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Gov’t minister supports signing bonus, advance borrowing

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While not confirming whether or not a signature bonus was paid to the Guyana government when a new Production Sharing Agreement (PSA) was signed in 2016 with US oil major ExxonMobil, Minister of Public Security, Khemraj Ramjattan, says he would be in full support of a sizeable signing bonus from the company in pursuit of oil production.

The Chairman and co-founder of Guyana’s third largest political party; Alliance For Change (AFC), was asked during an exclusive interview with OilNOW to weigh-in on the views shared by Presidential Petroleum Advisor, Dr. Jan Mangal, and speculations of a US$20M signature bonus purportedly already paid by ExxonMobil to the Guyana Government.

Dr. Mangal had recently suggested Guyana engage in upfront borrowing, in order to repair its ailing infrastructure.

Mr. Ramjattan told OilNOW, “I am in agreement (with Dr Mangal)… it’s important we do that as a matter of urgency in my opinion.”

Mr. Ramjattan, who also holds the portfolio of Guyana’s Second Vice President, insisted, “I am off the view we should take some advances to set up better infrastructure in Guyana.”

On the matter of a signing bonus, he reminded, “…other countries which have found oil have asked for big signature bonuses or advances.”

The Nigerian PSC, for example, contains signature and production bonuses. This bonus is a fixed fee which is paid by the oil company to the Nigerian government at differing stages of the project. Signature bonuses are paid immediately after the completion of negotiations and signing of the PSC while production bonuses are paid when the production from a specific contract area reaches a particular threshold.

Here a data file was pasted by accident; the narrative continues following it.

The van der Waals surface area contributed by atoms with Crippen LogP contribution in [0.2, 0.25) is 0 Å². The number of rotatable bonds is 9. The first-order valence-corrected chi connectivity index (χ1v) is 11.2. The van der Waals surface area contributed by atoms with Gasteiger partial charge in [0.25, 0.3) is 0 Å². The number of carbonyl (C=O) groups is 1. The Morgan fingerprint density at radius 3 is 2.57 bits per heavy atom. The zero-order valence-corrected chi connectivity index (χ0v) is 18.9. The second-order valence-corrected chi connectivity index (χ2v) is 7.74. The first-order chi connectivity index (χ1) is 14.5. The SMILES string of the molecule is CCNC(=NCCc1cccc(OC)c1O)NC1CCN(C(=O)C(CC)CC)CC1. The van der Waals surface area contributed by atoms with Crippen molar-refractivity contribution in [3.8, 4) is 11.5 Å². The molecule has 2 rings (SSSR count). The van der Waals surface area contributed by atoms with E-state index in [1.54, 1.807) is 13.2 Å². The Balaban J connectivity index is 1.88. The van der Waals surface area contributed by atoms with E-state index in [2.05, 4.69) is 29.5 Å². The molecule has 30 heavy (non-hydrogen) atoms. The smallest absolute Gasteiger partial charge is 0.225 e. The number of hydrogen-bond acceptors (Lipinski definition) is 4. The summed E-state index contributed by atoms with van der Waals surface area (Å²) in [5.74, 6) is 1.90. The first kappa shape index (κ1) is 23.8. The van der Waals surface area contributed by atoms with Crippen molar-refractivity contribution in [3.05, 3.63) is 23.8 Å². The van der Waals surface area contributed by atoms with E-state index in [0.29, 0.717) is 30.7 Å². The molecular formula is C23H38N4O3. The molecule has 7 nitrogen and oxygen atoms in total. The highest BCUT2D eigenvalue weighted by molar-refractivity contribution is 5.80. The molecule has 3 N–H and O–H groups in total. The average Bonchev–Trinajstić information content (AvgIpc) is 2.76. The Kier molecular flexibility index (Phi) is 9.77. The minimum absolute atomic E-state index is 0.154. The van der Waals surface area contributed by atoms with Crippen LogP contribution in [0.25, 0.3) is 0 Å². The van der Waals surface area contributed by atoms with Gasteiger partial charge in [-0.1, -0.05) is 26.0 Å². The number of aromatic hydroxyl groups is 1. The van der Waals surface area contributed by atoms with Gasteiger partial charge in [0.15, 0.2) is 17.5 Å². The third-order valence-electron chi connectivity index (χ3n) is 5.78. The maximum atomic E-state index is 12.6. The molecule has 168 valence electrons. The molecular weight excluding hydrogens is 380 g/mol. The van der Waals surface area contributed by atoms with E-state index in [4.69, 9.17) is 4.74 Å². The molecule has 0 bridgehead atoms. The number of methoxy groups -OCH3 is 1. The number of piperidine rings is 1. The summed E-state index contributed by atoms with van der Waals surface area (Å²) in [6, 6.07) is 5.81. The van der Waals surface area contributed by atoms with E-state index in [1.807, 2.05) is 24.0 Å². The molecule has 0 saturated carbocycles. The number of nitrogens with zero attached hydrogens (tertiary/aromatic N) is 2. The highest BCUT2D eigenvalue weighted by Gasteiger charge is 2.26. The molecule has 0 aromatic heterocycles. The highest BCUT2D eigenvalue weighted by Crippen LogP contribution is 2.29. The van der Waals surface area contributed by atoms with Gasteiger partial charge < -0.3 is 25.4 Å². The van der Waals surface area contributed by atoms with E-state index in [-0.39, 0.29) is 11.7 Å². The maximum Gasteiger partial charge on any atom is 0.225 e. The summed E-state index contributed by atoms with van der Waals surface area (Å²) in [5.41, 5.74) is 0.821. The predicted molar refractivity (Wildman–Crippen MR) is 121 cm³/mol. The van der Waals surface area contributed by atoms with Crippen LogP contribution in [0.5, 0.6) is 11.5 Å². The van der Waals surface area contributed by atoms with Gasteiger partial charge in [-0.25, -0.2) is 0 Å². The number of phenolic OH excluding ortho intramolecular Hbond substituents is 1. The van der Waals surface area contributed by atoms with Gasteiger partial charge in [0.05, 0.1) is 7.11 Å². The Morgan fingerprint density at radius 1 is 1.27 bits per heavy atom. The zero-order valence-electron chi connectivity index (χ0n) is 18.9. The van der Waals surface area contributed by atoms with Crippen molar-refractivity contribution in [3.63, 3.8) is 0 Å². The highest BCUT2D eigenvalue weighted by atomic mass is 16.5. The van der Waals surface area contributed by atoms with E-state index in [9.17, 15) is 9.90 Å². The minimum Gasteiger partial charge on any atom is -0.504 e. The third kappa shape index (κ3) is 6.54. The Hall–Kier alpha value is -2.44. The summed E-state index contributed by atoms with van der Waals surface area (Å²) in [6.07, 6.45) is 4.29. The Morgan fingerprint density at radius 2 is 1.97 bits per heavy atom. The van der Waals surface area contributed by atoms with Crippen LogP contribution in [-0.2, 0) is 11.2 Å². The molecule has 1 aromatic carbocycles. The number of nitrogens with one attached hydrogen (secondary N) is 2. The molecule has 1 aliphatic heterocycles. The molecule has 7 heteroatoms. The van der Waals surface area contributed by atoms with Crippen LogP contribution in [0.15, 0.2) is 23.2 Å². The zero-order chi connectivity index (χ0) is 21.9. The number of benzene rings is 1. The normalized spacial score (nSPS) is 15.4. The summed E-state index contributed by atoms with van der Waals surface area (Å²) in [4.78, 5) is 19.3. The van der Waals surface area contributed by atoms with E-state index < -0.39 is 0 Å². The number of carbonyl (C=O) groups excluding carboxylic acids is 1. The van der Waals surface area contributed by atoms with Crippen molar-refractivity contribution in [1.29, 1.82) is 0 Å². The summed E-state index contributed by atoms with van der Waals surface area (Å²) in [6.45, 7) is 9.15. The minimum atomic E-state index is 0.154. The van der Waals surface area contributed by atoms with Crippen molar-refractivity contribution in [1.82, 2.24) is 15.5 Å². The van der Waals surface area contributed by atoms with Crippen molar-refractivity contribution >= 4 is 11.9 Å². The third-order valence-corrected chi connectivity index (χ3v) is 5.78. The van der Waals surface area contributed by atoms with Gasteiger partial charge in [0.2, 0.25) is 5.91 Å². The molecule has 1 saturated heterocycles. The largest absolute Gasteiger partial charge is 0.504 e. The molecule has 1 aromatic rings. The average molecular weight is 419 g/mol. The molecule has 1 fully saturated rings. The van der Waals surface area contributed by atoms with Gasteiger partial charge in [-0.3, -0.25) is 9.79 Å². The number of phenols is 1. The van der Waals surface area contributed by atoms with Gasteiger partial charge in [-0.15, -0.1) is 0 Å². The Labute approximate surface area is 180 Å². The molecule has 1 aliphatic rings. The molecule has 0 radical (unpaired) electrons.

The Second Vice President told OilNOW he is cognizant of the fact, “we have to do some major projects,” and suggested if private partners and companies are unable to finance the projects with their own funds, “we will have to do it.”

He pointed to the need for a new bridge across the Demerara River that could possibly extend into the canfields on the Eastern Bank thereby opening up a way for an alternative East Bank Demerara (EBD) Highway.

He was at the time lamenting the congestion on the existing EBD roadway and noted, “You can’t tell a young professional he can’t go and buy a car,” signalling that the congestion will only be amplified.

These projects, Mr. Ramjattan said, “call for big money.” Monies that could be had “only from advances.”

Advisor to the President on Petroleum, Dr. Jan Mangal had in recent days advocated the country obtaining loans in order to fix its crumbling infrastructure and to support existing industries.

Dr. Mangal told reporters in a recent interview the extent to which the revenues are utilized to support existing industries, will also determine the inherent benefit to the Guyanese people.

“The focus should be on taking the revenues from oil and spending and investing it in existing industries…It is about spending it on all the things that Guyanese have been complaining about for years, example; roads, bridges schools, hospitals…,” he said.

Mr. Ramjattan’s comments also come amid speculation that a US$20M ‘signature bonus,’ was already paid over to the Guyana Government. The notion was first raised by Chartered Accountant and Attorney-at-Law, Christopher Ram.

Opposition Leader Bharrat Jagdeo , on Thursday last vowed that his Peoples Progressive Party (PPP) will probe deeper into the matter, since he was in a position to “reasonably confirm” the payment of US$20M signature bonus by ExxonMobil.

Finance Minister Winston Jordan, when recently asked if a signing bonus was paid said he would seek to find out, while ExxonMobil has declined to comment on the matter.

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